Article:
I realise I didn't explain WHY I don't think much of Firefox 4. Quite frankly, I think it's because a lot of the stuff I'm seeing go into it, seems to me like change for the sake of change – I don't honestly see how it actually serves a useful purpose. Now, the most obvious changes – speed boosts, process seperation etc – are useful and a very nice touch, I'll admit. Unlike some though, I'm not sold on those points alone.
On the other hand, it looks like much of the interface is being redesigned and overhauled. Ordinarily, I'd consider that a GOOD thing; but this time, a lot of it seems to me to just be mimicing things Chrome and Opera did before, for example the menu bar and tabs in the title bar. Considering that moving the tabs makes no actual FUNCTIONAL difference; and the Opera-style menu bar is a potential hinderance to those used to looking for a "Tools" menu to find what they want, etc. (thank god it's switchable back), I don't really see what point there is to these changes other than worthless extra eye-candy. And in my view, if you wanted a browser that looked like Opera or Chrome, why not just use Opera or Chrome? And that really sums up what I think of Firefox 4 so far – the major changes are useful and well-recieved, but not enough is being changed to make it feel like a worthwhile upgrade, and so many other changes seem just pointless.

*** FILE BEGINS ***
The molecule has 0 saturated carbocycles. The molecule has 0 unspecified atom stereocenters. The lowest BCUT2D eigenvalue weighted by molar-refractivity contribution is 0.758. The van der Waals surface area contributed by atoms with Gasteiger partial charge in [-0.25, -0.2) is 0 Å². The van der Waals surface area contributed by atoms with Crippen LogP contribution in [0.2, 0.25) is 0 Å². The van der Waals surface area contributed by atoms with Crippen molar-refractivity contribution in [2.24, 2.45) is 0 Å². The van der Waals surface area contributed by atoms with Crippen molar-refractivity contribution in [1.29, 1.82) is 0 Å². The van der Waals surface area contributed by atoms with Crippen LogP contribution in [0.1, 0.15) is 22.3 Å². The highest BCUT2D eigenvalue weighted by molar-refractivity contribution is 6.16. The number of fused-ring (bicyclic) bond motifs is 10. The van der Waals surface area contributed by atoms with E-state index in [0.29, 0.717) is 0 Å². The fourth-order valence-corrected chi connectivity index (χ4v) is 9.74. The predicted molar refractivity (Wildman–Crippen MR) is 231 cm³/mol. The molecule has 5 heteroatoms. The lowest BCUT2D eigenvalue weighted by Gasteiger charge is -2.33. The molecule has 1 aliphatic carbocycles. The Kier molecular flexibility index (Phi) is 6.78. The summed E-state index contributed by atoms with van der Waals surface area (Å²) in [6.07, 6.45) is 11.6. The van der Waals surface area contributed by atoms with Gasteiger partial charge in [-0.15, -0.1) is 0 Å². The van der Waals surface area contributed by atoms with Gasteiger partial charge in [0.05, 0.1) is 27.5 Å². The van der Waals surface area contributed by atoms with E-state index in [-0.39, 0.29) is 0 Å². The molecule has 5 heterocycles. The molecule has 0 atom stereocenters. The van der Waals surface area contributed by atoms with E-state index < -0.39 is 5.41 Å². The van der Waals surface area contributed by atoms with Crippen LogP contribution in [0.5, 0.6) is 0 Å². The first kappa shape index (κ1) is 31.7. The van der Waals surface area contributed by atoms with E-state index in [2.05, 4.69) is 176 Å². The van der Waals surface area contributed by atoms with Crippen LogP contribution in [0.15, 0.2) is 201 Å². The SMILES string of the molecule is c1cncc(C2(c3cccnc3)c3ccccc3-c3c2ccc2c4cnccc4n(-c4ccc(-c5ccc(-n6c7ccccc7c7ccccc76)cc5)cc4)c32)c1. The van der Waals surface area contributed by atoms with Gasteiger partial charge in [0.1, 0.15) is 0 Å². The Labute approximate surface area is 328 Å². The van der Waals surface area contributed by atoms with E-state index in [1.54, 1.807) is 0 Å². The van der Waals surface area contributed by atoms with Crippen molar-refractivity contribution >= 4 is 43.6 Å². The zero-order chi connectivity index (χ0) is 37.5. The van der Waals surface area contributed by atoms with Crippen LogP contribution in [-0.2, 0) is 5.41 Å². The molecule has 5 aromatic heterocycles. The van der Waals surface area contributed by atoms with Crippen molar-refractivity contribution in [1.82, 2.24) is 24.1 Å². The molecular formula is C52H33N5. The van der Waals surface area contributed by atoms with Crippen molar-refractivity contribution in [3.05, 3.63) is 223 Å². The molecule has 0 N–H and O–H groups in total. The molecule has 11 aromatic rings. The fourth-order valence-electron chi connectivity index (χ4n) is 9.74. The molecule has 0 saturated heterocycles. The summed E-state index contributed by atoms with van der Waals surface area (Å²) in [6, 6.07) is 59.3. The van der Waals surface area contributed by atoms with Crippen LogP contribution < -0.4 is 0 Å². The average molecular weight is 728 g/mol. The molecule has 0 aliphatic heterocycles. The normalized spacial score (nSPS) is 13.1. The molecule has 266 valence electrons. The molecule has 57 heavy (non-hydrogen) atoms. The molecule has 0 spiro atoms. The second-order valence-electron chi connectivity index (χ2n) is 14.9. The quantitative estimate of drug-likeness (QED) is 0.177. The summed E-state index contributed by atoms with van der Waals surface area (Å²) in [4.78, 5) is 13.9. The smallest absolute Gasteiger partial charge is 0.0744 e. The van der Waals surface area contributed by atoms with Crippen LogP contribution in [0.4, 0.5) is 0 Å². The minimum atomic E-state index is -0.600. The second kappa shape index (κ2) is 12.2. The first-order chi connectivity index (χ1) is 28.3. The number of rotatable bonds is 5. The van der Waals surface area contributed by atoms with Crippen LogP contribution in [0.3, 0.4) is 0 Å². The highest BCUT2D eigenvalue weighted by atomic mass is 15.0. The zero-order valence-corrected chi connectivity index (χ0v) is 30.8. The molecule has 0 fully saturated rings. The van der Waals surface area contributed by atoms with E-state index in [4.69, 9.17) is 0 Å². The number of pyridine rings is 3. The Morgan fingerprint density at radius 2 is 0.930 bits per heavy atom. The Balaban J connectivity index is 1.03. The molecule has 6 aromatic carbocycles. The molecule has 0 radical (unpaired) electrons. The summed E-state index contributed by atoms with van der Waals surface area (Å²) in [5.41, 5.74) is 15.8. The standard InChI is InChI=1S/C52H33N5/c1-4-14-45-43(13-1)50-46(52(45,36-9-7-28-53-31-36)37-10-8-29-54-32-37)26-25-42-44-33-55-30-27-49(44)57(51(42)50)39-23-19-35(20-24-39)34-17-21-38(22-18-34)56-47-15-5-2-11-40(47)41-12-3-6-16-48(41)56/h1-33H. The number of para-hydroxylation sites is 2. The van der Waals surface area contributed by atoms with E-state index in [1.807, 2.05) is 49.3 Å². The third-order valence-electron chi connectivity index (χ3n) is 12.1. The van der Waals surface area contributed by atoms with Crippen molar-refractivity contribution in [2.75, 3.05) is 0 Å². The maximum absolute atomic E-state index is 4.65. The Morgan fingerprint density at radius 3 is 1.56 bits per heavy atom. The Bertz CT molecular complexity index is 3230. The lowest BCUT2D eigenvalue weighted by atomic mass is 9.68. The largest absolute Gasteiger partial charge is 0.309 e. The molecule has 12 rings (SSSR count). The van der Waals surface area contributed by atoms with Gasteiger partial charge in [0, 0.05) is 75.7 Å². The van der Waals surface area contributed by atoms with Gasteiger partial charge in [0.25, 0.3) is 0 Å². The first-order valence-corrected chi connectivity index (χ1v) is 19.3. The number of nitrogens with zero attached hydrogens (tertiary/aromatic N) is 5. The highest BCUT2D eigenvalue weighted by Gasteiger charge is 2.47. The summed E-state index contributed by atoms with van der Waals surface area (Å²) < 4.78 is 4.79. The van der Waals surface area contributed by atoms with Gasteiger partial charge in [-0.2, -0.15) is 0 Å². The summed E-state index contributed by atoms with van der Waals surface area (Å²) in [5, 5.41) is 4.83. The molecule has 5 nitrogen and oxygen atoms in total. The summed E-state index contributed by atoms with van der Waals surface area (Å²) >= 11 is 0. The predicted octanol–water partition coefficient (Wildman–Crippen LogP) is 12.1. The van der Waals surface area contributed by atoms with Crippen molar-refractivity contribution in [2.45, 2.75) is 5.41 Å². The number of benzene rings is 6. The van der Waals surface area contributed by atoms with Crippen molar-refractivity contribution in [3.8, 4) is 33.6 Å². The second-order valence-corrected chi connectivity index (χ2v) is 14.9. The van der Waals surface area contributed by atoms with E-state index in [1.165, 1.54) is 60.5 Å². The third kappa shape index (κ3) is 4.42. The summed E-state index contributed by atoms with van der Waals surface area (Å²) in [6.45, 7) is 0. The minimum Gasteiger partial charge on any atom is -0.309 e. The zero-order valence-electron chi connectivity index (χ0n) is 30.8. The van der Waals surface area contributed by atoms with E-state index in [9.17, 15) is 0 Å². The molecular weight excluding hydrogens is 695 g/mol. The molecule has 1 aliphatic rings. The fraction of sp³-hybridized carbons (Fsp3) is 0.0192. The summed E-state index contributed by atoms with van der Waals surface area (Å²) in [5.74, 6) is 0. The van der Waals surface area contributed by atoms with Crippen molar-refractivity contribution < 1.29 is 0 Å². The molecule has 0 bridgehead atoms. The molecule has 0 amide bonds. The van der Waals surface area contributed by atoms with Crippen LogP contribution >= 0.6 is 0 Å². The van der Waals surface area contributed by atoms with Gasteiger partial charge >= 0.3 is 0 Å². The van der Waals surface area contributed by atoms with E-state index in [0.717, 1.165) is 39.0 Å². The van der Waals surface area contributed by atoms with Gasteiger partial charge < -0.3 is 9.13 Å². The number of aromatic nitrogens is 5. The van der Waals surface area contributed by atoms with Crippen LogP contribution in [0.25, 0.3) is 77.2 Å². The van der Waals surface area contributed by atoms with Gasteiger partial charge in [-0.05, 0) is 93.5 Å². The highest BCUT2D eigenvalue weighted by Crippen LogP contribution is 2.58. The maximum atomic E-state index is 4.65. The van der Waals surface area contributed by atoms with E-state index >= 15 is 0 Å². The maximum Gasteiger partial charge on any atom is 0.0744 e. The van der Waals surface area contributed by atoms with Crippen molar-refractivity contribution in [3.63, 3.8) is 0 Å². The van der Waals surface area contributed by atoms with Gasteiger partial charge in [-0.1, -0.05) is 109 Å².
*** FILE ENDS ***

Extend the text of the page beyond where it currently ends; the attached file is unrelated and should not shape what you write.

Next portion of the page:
I'm saddened to be so scathing of what has been for so long my favourite browser, and I do hope Firefox do something in the time up to it's release to make me reconsider my view. But facts are facts, and I'm always honest with my opinions. And since I have no intention of being a part of any flame war, if these comments have offended anybody, then I appologise – but please politely respect my views in any response you make; or else keep it to yourself, because I simply won't care otherwise.
@Spirit: that is actually a good idea. I think I'll share my opinion of it as well. I do like the new Firefox menu and the tabs on top, because, as an Opera user, I feel more at home with those settings, but, I think it is slow and laggy. It takes 10 seconds to load a page, whereas Opera takes 2 seconds to load a page on a slow connection. Also, I don't like how they took away the bookmarks bar by default and didn't have a good substitution for it. For example, Opera has Speed Dial. And yes, I'll admit, there are lots of addons to add functionality to Firefox, and I did find a good Speed Dial addon for Firefox. And, I don't like how the tabs are not animated at all. It may be because I'm young, but I do expect some degree of eye-candy from modern products. It just doesn't feel right to have everything else in Firefox be smooth, but to have very choppy tabs. And, one last thing, I don't like how they wasted screen space by putting the Firefox menu and close, maximize, minimize on the same level, but putting the tabs below it. That wastes space. I prefer it in Opera where the menu, tabs, and buttons are all on the same plane. Though, knowing Firefox, there is probably an addon for that.
I don't see why anyone should go into battle over a browser. That doesn't make sense. Each to their own, I reckon. I'm a long-time FF user and love it. I've tried IE, Chrome and Opera, but they're not for me. If you're happy with your browser, then great. Everyone has their own individual likes and dislikes, their own needs and wants. And if people find a browser that fits the bill for them, more power to them. But the whole browser war thing is kinda silly, IMHO.